With the greatest respect to the need to find a catchy headline – as you will note from my own header above – the actual message of the BBC headline is untrue.

In fact, it remains all too likely that the fine will be charged, and also an increased fine if the delay exceeds 3 months.

And the very worst thing the headline “No £100 fine for late tax returns, says HMRC” does, is to give the false impression that if you do miss the deadline, and get a penalty notice, you can ignore the problem. NO. YOU MUST APPEAL, AND GIVE YOUR EXCUSE.

Also there is a deadline for making that appeal.

Also, you will not avoid the penalty unless your excuse is reasonable [in the Revenue’s opinion!].

Here are some genuine responses given to the Revenue – all of them rejected – which I have taken from the Gov.uk website – Enjoy!

  • My pet dog ate my tax return…and all the reminders.
  • I was up a mountain in Wales, and couldn’t find a post-box or get an internet signal.
  • I fell in with the wrong crowd.
  • I’ve been travelling the world, trying to escape from a foreign intelligence agency.
  • Barack Obama is in charge of my finances.
  • I’ve been busy looking after a flock of escaped parrots and some fox cubs.
  • A work colleague borrowed my tax return, to photocopy it, and didn’t give it back.
  • I live in a camper van in a supermarket car park.
  • My girlfriend’s pregnant.
  • I was in Australia.

There are some more here

Remember, all of this blog relates only to the penalty for late submission of Tax Returns. I am not aware of any relaxation of penalties when the Tax [actual money tax payments] is late.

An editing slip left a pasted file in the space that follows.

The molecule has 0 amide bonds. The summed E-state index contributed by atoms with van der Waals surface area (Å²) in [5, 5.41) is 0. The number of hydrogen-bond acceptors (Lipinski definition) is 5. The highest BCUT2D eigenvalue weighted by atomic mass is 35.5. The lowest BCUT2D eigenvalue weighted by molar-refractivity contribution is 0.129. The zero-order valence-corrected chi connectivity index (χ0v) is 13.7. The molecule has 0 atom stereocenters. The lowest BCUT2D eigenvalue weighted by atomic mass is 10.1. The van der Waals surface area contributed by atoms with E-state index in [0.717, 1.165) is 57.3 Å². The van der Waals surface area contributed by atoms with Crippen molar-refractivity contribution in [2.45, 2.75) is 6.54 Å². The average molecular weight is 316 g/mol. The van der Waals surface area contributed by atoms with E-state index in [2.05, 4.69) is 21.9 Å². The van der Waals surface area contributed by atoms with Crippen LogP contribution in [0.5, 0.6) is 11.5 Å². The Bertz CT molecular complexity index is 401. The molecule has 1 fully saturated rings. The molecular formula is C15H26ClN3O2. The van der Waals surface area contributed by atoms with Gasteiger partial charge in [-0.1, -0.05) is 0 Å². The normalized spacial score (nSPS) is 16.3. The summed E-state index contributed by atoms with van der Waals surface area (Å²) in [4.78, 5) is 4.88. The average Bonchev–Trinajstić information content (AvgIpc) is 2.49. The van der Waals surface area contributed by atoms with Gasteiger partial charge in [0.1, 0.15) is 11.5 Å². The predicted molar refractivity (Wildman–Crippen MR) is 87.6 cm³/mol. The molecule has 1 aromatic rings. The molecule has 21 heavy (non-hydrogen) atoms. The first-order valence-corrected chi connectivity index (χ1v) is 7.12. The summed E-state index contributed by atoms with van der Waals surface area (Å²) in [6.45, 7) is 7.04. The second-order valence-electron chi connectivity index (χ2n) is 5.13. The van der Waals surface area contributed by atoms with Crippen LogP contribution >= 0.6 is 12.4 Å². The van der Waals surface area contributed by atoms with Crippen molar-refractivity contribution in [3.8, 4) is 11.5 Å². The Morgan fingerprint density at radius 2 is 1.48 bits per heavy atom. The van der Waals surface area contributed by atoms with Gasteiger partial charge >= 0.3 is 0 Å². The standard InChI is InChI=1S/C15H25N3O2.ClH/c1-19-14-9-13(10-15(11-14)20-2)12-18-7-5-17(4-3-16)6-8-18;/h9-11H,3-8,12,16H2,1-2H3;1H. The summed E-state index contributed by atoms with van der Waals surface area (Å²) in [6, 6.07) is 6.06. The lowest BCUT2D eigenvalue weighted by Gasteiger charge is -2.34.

If you have any queries about tax matters in UK, please contact me. I have many accountancy contacts to whom I can refer you. And of course, if your concerns relate to foreign law or documents, we are here to help –

notary@atkinsonnotary.com or phone me or Louise +44 (0) 1138160116

Computer Hacking. New Laws, New Penalties.

“Computer Hackers”, in the 1970s used to be smart kids who could make a computer do new and surprising things. Now the words mean, “Computer Criminals”.

In a new Act of Parliament the maximum Prison sentence for the most serious computer hacking offences has increased.

The Serious Crime Act of 2015 came into force in May this year – it defines a new crime of doing an unauthorised act in relation to a computer, knowing it to be unauthorised and with an intention of causing serious damage [including, to National Security] of a material kind or a reckless disregard of such consequence.

Previously (from the law of 1990] the maximum sentence was ten years in jail and/or a fine, now the sentence as a maximum is increased to life imprisonment. Since that is the maximum prison sentence that the English Courts can impose, it follows that it is the view of the Government and therefore of the Courts that potentially, computer hacking is the equal of the most serious crimes that can be committed.

Computer Crime must be one of the most problematical areas of criminal law. Not least, the problem of finding the hackers. And then, to distinguish between criminals and the intellectually curious. Only police agencies with a deep understanding of how computers and programming works can hope to track down cyber-criminals. Or sometimes, children with computers and bright minds.

Or an autistic man so obsessive about alien investigations that he hacked into Pentagon computers in search of the “secret truth” – Gary Mckinnon would have faced 70 years in jail if he had been extradited to the USA. Doctors say he would probably have killed himself.

There are hackers everywhere and it is hard to call all of them criminals. Some of them are very bright children.

Back in pre-history when I was young, if a child was interested in rock music, the way to learn to play was to deconstruct a classic song. Johnny B. Goode link here and painstakingly, note by note, learn what to do, and voila years later to join the Rolling Stones!

So I presume it is with young computer programmers.

There are of course most youngsters, who are happy to play with a computer using programs already written for them, as most teenagers simply play music without wanting to write or play their own.